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ARMM sends more aid to 'Yolanda' victims

Gov. Mujiv Hataman of the Autonomous Region in Muslim Mindanao lights a “peace and solidarity torch” as a symbolic gesture showing the unity of the Moro and Christian communities in Southern Philippines with victims of super typhoon Yolanda during Tuesday’s send off rite in Cotabato City for another batch of relief workers bound for Leyte bringing with them additional 20 more tons of relief and medical supplies. JOHN UNSON

COTABATO CITY, Philippines -- The Humanitarian Emergency Assistance Relief Team (HEART) of the Autonomous Region in Muslim Mindanao on Tuesday shipped 20 more tons of additional relief supplies to typhoon-ravaged areas in the Visayas.

The shipment was accompanied by another batch of Moro and Christian medics and rehabilitation experts to replace the team sent to Leyte last week by the inter-agency HEART, which operates under the joint supervision of ARMM Gov. Mujiv Hataman and Regional Executive Secretary Laisa Alamia.

The convoy carrying the relief supplies --- include medicines, food packs, hygiene kits, sleeping mats, and water containers --- departed from Cotabato City en route to Leyte via Surigao City in Northern Mindanao at past 9 a.m. Tuesday after ARMM officials and employees lit a symbolic “peace and solidarity torch” at the ARMM compound to symbolize "Moro fraternalism" with victims of typhoon Yolanda regardless of their tribal identities and religions.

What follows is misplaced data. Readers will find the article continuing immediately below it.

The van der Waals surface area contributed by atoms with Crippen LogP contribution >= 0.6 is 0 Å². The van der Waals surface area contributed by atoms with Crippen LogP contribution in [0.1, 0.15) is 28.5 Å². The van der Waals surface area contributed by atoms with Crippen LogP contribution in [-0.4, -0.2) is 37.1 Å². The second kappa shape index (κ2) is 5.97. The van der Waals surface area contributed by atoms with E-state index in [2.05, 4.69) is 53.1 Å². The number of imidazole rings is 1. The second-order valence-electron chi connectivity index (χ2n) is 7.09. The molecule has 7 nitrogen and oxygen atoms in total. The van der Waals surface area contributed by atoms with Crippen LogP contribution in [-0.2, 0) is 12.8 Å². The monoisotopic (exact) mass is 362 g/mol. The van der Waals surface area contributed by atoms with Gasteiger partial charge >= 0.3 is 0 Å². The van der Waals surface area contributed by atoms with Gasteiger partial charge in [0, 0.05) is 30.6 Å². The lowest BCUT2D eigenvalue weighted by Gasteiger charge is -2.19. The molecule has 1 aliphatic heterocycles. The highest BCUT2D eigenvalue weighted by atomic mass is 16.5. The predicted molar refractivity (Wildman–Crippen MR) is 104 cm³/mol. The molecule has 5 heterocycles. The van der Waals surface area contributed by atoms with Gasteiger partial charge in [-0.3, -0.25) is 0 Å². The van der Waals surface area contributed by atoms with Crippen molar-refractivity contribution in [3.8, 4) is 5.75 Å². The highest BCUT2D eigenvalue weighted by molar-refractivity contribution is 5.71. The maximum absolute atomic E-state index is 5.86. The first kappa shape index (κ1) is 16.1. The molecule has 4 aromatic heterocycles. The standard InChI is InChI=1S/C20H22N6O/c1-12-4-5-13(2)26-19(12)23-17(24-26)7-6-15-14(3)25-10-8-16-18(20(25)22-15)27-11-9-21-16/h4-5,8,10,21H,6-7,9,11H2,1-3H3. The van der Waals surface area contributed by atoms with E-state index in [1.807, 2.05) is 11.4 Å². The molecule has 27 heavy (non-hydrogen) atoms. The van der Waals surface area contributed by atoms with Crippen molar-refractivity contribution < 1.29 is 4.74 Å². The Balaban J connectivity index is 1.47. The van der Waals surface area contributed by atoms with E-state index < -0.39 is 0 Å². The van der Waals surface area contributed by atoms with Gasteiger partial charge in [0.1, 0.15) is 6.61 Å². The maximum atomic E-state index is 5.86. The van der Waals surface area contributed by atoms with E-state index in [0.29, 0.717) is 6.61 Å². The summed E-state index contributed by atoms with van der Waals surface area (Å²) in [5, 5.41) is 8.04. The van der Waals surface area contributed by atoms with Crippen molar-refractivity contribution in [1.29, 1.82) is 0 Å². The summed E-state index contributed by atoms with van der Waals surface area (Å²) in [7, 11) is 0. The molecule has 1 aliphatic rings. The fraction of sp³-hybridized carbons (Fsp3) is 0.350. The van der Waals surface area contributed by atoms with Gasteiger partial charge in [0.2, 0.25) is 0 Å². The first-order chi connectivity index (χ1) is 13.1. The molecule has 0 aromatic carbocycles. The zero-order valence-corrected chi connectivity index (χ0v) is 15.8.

The torch lighting event capped the ceremonial send off for the convoy carrying the relief supplies, and the medical and social welfare workers from across the autonomous region. It also marked the start of the “Morolympics,” a sports intramurals among employees of different regional offices as part of the ARMM’s 24th anniversary celebration.

The ARMM government was among the local and international organizations that were first to dispatch medics and rehabilitation experts to Leyte immediately after the deadly typhoon Yolanda (Haiyan) onslaught.

Hataman, in a message, appealed to ARMM residents to continue supporting the relief and rehabilitation efforts for typhoon-stricken areas in the Visayas.

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The regional health secretary of ARMM, physician Kadil Sinolinding Jr., who led the first batch of combined Moro and Christian medics dispatched by HEART to the Visayas, said they have established makeshift rural health facilities in several barangays in Tolosa town in Leyte.

The clinics are now serving sick and injured typhoon victims, according to Sinolinding.

"We have facilitated surgeries and other medical interventions for many of them, more than 2,000 of them, during our initial relief operations,” said Sinolinding, whose team arrived in Leyte last weekend.

Hataman said the HEART relief workers and medics are working in coordination with the Department of Health.

Hataman said he is grateful to his constituent-Moro communities, the regional departments and support offices under the region’s executive department, and various cause-oriented groups for helping send the first and second HEART humanitarian missions to Leyte.

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